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What To Look Out For - April 2018

  • Fri 30th Mar, 2018

Jewels from Africa Arriving in April

If you love wildlife there is nothing better than standing silently in a British Oak woodland in spring drenched by sunshine, among a carpet of Bluebells and birdsong. There are two migrant song birds which have long been recognised as two of our most beautiful woodland birds; Common Redstart and Pied Flycatcher.

Male Redstart Bridestones North York Moors NP © Richard BainesMale Redstart Bridestones North York Moors NP © Richard Baines

Male Redstarts are stunning birds full of colour, from their black throats and white forehead to their orange-red breast and flashing red tail. Pied Flycatchers are very different but equally as dapper in their black and white dress. Redstarts have long been my favourite British bird ever since when I was 18 I was asked by school children what my favourite bird was, immediately without thinking I said Redstart!

Male Pied Flycatcher Hawnby North York Moors NP © Richard BainesMale Pied Flycatcher Hawnby North York Moors NP © Richard Baines

Both species spend the winter in Africa leaving our shores in autumn. Redstarts winter in the Sahel zone from the coast of Senegal in the West to Eritrea in the East. Satellite tracking of Pied Flycatchers has revealed they travel further, across the massive Saharan desert to a wintering area in Liberia and southeast Guinea. Recent research carried out by the Royal Society for the Protection of Birds (RSPB) has discovered a link between declines in the population of migrant birds spending the winter in the humid zone south of the Saharan desert. Click here for more info.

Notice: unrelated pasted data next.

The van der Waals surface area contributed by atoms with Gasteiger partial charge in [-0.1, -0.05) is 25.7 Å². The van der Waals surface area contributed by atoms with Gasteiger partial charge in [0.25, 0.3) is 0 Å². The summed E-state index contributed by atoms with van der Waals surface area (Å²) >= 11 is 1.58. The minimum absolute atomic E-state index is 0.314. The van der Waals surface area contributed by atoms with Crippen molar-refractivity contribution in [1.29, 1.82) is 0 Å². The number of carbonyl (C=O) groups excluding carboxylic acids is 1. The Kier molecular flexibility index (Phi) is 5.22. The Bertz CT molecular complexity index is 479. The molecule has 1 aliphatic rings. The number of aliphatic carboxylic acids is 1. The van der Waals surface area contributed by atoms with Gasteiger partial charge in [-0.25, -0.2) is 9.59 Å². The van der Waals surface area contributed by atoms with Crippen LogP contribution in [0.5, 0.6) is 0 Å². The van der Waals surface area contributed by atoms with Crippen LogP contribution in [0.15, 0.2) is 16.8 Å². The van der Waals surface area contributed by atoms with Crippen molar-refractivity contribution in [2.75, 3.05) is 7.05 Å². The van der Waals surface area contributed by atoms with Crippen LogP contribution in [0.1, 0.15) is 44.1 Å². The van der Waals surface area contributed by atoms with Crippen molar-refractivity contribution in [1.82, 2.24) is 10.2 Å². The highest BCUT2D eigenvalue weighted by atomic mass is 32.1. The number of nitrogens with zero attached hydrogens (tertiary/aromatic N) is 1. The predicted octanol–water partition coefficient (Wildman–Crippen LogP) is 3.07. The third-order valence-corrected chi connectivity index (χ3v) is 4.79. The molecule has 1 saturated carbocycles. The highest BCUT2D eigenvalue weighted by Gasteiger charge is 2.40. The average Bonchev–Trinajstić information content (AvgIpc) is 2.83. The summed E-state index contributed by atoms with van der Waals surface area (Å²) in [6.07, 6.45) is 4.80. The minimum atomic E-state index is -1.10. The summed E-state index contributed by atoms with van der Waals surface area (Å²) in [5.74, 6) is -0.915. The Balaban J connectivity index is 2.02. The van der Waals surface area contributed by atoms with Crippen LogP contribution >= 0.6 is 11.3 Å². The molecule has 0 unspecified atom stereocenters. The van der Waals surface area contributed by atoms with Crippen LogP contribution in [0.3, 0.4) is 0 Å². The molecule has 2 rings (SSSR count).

Male Redstart Bridestones North York Moors NP © Dan LombardMale Redstart Bridestones North York Moors NP © Dan Lombard

Both of these birds arrive back on their breeding sites from mid-April through to early May. Both nest in natural holes in old tree trunks ort their branches. Pied Flycatchers take to nest boxes better than Redstarts which can be found nesting in stone walls or buildings. Older Oak and Hazel woodlands between Helmsley and Osmotherly can be good areas to look out for Pied Flycatchers. Redstarts could pop up anywhere in the North York Moors National Park wherever there is suitable woodland and beautiful old gnarly trees with lots of nesting opportunities.

Richard Baines YCN